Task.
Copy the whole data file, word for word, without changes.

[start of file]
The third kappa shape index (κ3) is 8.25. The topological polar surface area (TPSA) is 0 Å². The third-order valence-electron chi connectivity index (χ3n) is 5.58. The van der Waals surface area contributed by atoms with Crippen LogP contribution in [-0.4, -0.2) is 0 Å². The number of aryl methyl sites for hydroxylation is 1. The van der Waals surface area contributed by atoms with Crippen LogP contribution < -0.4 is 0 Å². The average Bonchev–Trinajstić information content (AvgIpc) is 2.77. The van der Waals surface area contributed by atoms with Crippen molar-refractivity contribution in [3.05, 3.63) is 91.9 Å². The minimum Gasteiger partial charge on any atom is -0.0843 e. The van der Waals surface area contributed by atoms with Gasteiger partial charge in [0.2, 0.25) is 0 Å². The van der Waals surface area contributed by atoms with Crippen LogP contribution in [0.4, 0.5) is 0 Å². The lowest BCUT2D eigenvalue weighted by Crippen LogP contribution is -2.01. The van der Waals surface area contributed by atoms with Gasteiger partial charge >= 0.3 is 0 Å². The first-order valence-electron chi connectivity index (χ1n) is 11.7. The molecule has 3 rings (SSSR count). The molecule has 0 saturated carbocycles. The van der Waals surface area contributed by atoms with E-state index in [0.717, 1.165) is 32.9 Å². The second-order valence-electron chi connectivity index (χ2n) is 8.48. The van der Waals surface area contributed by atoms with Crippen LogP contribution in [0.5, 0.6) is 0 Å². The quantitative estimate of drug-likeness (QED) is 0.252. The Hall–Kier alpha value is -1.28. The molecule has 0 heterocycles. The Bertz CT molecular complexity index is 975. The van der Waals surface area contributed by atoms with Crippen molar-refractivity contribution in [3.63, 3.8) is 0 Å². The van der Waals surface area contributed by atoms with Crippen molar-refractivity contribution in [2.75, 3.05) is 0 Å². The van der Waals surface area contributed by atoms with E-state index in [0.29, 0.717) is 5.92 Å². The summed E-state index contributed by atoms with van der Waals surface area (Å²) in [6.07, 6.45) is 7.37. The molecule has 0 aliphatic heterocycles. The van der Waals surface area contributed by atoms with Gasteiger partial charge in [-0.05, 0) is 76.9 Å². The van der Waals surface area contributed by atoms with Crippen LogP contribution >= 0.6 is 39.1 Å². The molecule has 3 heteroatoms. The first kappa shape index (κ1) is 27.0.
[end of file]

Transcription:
The third kappa shape index (κ3) is 8.25. The topological polar surface area (TPSA) is 0 Å². The third-order valence-electron chi connectivity index (χ3n) is 5.58. The van der Waals surface area contributed by atoms with Crippen LogP contribution in [-0.4, -0.2) is 0 Å². The number of aryl methyl sites for hydroxylation is 1. The van der Waals surface area contributed by atoms with Crippen LogP contribution < -0.4 is 0 Å². The average Bonchev–Trinajstić information content (AvgIpc) is 2.77. The van der Waals surface area contributed by atoms with Crippen molar-refractivity contribution in [3.05, 3.63) is 91.9 Å². The minimum Gasteiger partial charge on any atom is -0.0843 e. The van der Waals surface area contributed by atoms with Gasteiger partial charge in [0.2, 0.25) is 0 Å². The van der Waals surface area contributed by atoms with Crippen LogP contribution in [0.4, 0.5) is 0 Å². The lowest BCUT2D eigenvalue weighted by Crippen LogP contribution is -2.01. The van der Waals surface area contributed by atoms with Gasteiger partial charge >= 0.3 is 0 Å². The first-order valence-electron chi connectivity index (χ1n) is 11.7. The molecule has 3 rings (SSSR count). The molecule has 0 saturated carbocycles. The van der Waals surface area contributed by atoms with E-state index in [0.717, 1.165) is 32.9 Å². The second-order valence-electron chi connectivity index (χ2n) is 8.48. The van der Waals surface area contributed by atoms with Crippen LogP contribution in [0.5, 0.6) is 0 Å². The quantitative estimate of drug-likeness (QED) is 0.252. The Hall–Kier alpha value is -1.28. The molecule has 0 heterocycles. The Bertz CT molecular complexity index is 975. The van der Waals surface area contributed by atoms with Crippen molar-refractivity contribution in [3.63, 3.8) is 0 Å². The van der Waals surface area contributed by atoms with Crippen molar-refractivity contribution in [2.75, 3.05) is 0 Å². The van der Waals surface area contributed by atoms with E-state index in [0.29, 0.717) is 5.92 Å². The summed E-state index contributed by atoms with van der Waals surface area (Å²) in [6.07, 6.45) is 7.37. The molecule has 0 aliphatic heterocycles. The van der Waals surface area contributed by atoms with Gasteiger partial charge in [-0.05, 0) is 76.9 Å². The van der Waals surface area contributed by atoms with Crippen LogP contribution >= 0.6 is 39.1 Å². The molecule has 3 heteroatoms. The first kappa shape index (κ1) is 27.0.